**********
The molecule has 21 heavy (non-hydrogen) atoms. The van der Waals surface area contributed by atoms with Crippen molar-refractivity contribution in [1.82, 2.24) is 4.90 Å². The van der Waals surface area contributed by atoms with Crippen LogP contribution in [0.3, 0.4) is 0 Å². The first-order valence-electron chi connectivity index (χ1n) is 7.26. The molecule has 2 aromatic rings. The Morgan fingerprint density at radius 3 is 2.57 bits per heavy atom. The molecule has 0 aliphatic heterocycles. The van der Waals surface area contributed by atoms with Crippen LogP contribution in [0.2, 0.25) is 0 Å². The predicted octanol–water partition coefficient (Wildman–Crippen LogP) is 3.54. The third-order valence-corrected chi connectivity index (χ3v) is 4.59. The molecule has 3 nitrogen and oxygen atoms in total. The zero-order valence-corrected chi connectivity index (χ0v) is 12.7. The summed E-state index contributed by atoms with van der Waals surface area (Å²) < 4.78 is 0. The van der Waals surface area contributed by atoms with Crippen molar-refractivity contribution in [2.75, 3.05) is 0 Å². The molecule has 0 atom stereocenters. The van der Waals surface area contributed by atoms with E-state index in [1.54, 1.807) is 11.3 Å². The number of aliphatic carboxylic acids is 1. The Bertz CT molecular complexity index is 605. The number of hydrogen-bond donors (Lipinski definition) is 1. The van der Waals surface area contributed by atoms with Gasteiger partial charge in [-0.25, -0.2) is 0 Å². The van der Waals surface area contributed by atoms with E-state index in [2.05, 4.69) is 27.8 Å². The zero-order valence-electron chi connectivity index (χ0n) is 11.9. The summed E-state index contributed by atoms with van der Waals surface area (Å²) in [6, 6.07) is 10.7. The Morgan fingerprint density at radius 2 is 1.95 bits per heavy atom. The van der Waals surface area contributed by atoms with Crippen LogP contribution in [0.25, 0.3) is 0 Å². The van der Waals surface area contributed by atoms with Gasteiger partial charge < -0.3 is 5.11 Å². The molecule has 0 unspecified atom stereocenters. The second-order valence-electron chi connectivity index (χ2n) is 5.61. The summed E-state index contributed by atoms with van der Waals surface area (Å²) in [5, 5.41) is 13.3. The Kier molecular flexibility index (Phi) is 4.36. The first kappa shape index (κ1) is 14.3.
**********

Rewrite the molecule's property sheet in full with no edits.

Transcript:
The molecule has 21 heavy (non-hydrogen) atoms. The van der Waals surface area contributed by atoms with Crippen molar-refractivity contribution in [1.82, 2.24) is 4.90 Å². The van der Waals surface area contributed by atoms with Crippen LogP contribution in [0.3, 0.4) is 0 Å². The first-order valence-electron chi connectivity index (χ1n) is 7.26. The molecule has 2 aromatic rings. The Morgan fingerprint density at radius 3 is 2.57 bits per heavy atom. The molecule has 0 aliphatic heterocycles. The van der Waals surface area contributed by atoms with Crippen LogP contribution in [0.2, 0.25) is 0 Å². The predicted octanol–water partition coefficient (Wildman–Crippen LogP) is 3.54. The third-order valence-corrected chi connectivity index (χ3v) is 4.59. The molecule has 3 nitrogen and oxygen atoms in total. The zero-order valence-corrected chi connectivity index (χ0v) is 12.7. The summed E-state index contributed by atoms with van der Waals surface area (Å²) < 4.78 is 0. The van der Waals surface area contributed by atoms with Crippen molar-refractivity contribution in [2.75, 3.05) is 0 Å². The molecule has 0 atom stereocenters. The van der Waals surface area contributed by atoms with E-state index in [1.54, 1.807) is 11.3 Å². The number of aliphatic carboxylic acids is 1. The Bertz CT molecular complexity index is 605. The number of hydrogen-bond donors (Lipinski definition) is 1. The van der Waals surface area contributed by atoms with Gasteiger partial charge in [-0.25, -0.2) is 0 Å². The van der Waals surface area contributed by atoms with E-state index in [2.05, 4.69) is 27.8 Å². The zero-order valence-electron chi connectivity index (χ0n) is 11.9. The summed E-state index contributed by atoms with van der Waals surface area (Å²) in [6, 6.07) is 10.7. The Morgan fingerprint density at radius 2 is 1.95 bits per heavy atom. The van der Waals surface area contributed by atoms with Crippen LogP contribution in [0.25, 0.3) is 0 Å². The van der Waals surface area contributed by atoms with Gasteiger partial charge < -0.3 is 5.11 Å². The molecule has 0 unspecified atom stereocenters. The second-order valence-electron chi connectivity index (χ2n) is 5.61. The summed E-state index contributed by atoms with van der Waals surface area (Å²) in [5, 5.41) is 13.3. The Kier molecular flexibility index (Phi) is 4.36. The first kappa shape index (κ1) is 14.3.